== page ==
Presentation on theme: "Quantitative and Qualitative Research Methods TEACHING RESEARCH METHODS LTSN-BEST/ICS Workshop 3 rd October 2003 Gillian Livesey LTSN-ICS University of."— Presentation transcript:
Quantitative and Qualitative Research Methods TEACHING RESEARCH METHODS LTSN-BEST/ICS Workshop 3 rd October 2003 Gillian Livesey LTSN-ICS University of Ulster
Overview Qualitative and Quantitative Research Purpose of Research Qualitative and Quantitative Methods Teaching Resources Assessment
Research Methods Research methods are generally categorised as being either quantitative or qualitative. What matters is that the methods used fit the intended purposes of the research!
Qualitative and Quantitative Paradigms The qualitative paradigm concentrates on investigating subjective data, in particular, the perceptions of the people involved. The intention is to illuminate these perceptions and, thus, gain greater insight and knowledge. The quantitative paradigm concentrates on what can be measured. It involves collecting and analysing objective (often numerical) data that can be organised into statistics.
Qualitative and Quantitative Research Qualitative ResearchQuantitative Research Also known as interpretative / responsivepositivist /hypothetico-deductive Type of reasoning (usually) inductive(usually) deductive Link with concepts identifies conceptsidentified concepts and investigates relationships Action sometimes only describes a situation BUT in action- research openly intervenes tests relationships between concepts Outcome illuminates the situationaccepts or rejects proposed theory Approach to validity truth seen as context bound (socially constructed) truth seen as objective and universal
Research The purposes of research can be categorised as: Description (fact finding) Exploration (looking for patterns) Analysis (explaining why or how) Prediction (forecasting the likelihood of particular events) Problem Solving (improvement of current practice)
Descriptive Research Seeks to accurately describe current or past phenomena - to answer such questions as: a)What is the absentee rate for particular lectures? b)What is the pass rate for particular courses? c)What is the dropout rate on particular degree programmes? d)What effect does a particularly quality audit process have on teacher morale?
Analytical Research Seeking to explain the reasons behind a particular occurrence by discovering causal relationships. Once causal relationships have been discovered, the search then shifts to factors that can be changed (variables) in order to influence the chain of causality. Typical questions are: a)Why is there a preponderance of female students on 1st level teacher training programmes? b)What factors might account for the high drop-our rate on a particular degree programme?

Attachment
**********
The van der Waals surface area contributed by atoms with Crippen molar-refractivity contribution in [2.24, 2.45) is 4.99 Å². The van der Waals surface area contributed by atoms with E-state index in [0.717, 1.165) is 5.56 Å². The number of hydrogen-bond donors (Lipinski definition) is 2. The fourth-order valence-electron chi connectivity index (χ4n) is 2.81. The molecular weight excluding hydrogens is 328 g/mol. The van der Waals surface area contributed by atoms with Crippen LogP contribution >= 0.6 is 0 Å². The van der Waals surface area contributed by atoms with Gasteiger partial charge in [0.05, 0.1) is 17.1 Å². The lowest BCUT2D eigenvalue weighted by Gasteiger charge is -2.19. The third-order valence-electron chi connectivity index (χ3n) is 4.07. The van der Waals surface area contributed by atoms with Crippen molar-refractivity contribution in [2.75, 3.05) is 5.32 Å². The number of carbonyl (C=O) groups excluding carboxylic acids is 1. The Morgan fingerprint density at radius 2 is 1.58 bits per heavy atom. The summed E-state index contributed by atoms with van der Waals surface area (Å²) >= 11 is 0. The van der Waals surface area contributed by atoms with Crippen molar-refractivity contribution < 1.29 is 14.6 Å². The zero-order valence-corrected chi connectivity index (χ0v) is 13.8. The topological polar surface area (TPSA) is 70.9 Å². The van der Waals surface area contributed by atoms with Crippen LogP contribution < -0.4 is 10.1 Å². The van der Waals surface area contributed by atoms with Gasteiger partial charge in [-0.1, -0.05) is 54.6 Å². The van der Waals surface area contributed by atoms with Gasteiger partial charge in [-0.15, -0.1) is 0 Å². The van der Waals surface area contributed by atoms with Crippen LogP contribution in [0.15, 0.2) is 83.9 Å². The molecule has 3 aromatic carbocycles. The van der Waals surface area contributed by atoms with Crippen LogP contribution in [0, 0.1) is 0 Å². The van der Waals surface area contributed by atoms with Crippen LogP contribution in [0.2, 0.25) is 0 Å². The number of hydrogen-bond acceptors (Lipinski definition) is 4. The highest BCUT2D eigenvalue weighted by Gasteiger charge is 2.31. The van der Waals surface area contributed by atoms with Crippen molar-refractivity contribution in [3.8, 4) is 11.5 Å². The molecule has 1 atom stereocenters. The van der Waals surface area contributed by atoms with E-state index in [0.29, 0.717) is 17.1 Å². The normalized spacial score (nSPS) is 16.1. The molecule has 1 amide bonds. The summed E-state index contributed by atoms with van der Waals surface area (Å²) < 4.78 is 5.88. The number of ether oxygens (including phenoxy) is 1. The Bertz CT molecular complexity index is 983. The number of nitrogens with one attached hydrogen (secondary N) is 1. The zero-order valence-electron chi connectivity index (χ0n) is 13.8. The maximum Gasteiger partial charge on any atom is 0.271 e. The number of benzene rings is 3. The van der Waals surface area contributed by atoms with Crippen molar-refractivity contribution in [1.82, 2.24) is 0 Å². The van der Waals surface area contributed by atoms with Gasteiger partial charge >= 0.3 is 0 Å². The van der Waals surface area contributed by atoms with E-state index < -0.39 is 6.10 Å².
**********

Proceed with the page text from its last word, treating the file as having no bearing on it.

Predictive Research Seeks to forecast the likelihood of particular phenomena occurring in given circumstances. It seeks to answer such questions as: a)Will changing the start time achieve a higher attendance rate at our lectures? b)Will introducing anonymous marking reduce the gender imbalance in the achievement of 1st class degrees? c)Will increasing the weighting for course work encourage students to adopt deep learning strategies?
Problem Solving Research / Action Research Action-research is a form of problem solving based on increasing knowledge through observation and reflection, then following this with a deliberate intervention intended to improve practice. –Educational action-research describes a family of activities in curriculum development, professional development, school improvement programmes, and systems planning and policy development. –Participants in the action being considered are intricately involved with all of these activities.
Typical Methods Descriptive Research Statistical Surveys Sampling Interviews Analytical Research Case Studies Attitude Surveys Observations Statistical Surveys Historical Analysis Predictive Research identifying and / or defining measurable (quantifiable) variables and manipulating them to cause measurable. Problem Solving/Active Research action-research spiral: observe reflect plan act observe reflect plan act ………
Research Methods Categorised by Activity Experimental Research The causal effects of phenomena are tested on one group by comparison with a control group which is otherwise similar but upon which the phenomena is not allowed to act. Quasi- Experimental Research Causal effects of phenomena are investigated in a way similar to experimental research BUT full control is not possible Non- Experimental Research The investigation of conditions as they really are without an attempt to change any of them - at least while the research is in progress.
Teaching: Elementary Concepts What is a Variable? Scales of Measurement Qualitative -v- Quantitative Continuous -v- Categorical / Dichotomous Independence -v- Dependence
William Gossett - nicknamedStudent was a chemist at the Guinness brewery in Dublin and developed the student t-test in 1908 to ensure that each batch of Guinness was as similar as possible to every other batch! The t-test is used to compare two groups and comes in at least 3 flavours.
Assessment Written – a report, research proposal or evaluation Group Work – interdisciplinary groups VLE – internet Peer Tuition Peer Assessment Multiple Choice – maybe online Exam – written or using computer CAA, QTI
Conclusion What matters is that the methods used fit the intended purposes of the research!